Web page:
Such a claim makes sense from Hamas' perspective, given that it was not the group for whom the weapons were destined, nor did it know about them.
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Not one of the multitudes of press briefings the IDF has given to the Israeli and international media since the ship was seized has specifically mentioned who in Gaza was expecting the missiles. (Then again, the IDF has not said that they were going to Hamas, either.)
Defense Minister Moshe Ya'alon is the only Israeli official to even give as much as a hint about who was awaiting the delivery.
"What has emerged from this operation is that there is a terrorist entity, an Iranian arm, that is funded, trained and armed by Iran," he said.
In other words, the intended recipients of the missiles was Islamic Jihad, a terrorist group closely tied to Iran.
Much has been written about Hamas' sorry state in the regional arena today. Its once solid relationship with the Syrian regime dissipated over the group's support for the rebels seeking to oust President Bashar Assad. Hezbollah and Iran, both allies of Assad, followed suit and turned their backs on Hamas, and Tehran cut its financial support.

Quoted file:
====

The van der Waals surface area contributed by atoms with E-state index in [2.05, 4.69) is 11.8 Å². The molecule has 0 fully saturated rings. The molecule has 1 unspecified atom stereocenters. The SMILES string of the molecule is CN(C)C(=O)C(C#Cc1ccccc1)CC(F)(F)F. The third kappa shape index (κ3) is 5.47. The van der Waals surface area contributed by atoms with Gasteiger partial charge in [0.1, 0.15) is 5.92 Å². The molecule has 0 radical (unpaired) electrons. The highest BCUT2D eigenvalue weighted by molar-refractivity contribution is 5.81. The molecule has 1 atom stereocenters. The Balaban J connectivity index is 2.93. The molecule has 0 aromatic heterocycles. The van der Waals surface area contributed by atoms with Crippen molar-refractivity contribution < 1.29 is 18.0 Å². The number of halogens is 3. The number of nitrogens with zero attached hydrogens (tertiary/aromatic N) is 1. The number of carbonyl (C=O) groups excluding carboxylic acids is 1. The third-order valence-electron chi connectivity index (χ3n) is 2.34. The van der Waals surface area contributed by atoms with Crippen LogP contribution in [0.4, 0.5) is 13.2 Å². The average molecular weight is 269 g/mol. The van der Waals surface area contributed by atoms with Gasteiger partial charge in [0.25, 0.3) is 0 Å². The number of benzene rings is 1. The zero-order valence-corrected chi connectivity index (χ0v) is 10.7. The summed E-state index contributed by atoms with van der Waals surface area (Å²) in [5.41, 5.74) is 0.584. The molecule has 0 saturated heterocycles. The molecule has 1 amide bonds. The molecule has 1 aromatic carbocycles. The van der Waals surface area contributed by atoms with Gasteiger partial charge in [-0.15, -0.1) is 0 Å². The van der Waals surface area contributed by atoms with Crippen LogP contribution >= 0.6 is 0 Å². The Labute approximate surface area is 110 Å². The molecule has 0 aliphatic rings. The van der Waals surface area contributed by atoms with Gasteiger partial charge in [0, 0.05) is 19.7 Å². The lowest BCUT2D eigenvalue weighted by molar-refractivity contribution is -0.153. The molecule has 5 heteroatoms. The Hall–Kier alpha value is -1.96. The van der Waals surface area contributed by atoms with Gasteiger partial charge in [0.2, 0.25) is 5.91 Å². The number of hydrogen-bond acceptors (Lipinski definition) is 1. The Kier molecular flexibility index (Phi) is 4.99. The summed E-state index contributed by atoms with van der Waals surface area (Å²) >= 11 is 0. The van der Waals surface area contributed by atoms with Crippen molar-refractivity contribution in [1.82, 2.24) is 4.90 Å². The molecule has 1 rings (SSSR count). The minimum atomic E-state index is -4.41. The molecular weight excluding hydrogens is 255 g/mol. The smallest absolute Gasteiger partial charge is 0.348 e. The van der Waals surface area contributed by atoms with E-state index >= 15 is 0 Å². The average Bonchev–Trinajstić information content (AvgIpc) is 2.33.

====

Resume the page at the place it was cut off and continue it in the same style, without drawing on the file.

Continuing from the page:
Tensions between Hamas and the new rulers in Egypt has been growing with each passing week. Just yesterday a Cairo outlawed the group in Egypt, branding it a terrorist organization. It is a far cry from the cozy relationship Hamas enjoyed with former Egyptian President Mohamed Morsi of the Muslim Brotherhood, Out of which Hamas grew.
The route of the smuggled weapons - from Syria to Iran, and then supposedly to Sudan and overland through Egypt and the Sinai into Gaza - strengthens the assumption that Hamas would not have been the final address. It is unlikely that Damascus and Tehran would make any effort to strengthen Hamas, and it's hard to believe that Hamas, in its current weakened political situation, would risk the transfer of advanced rockets over Egyptian soil.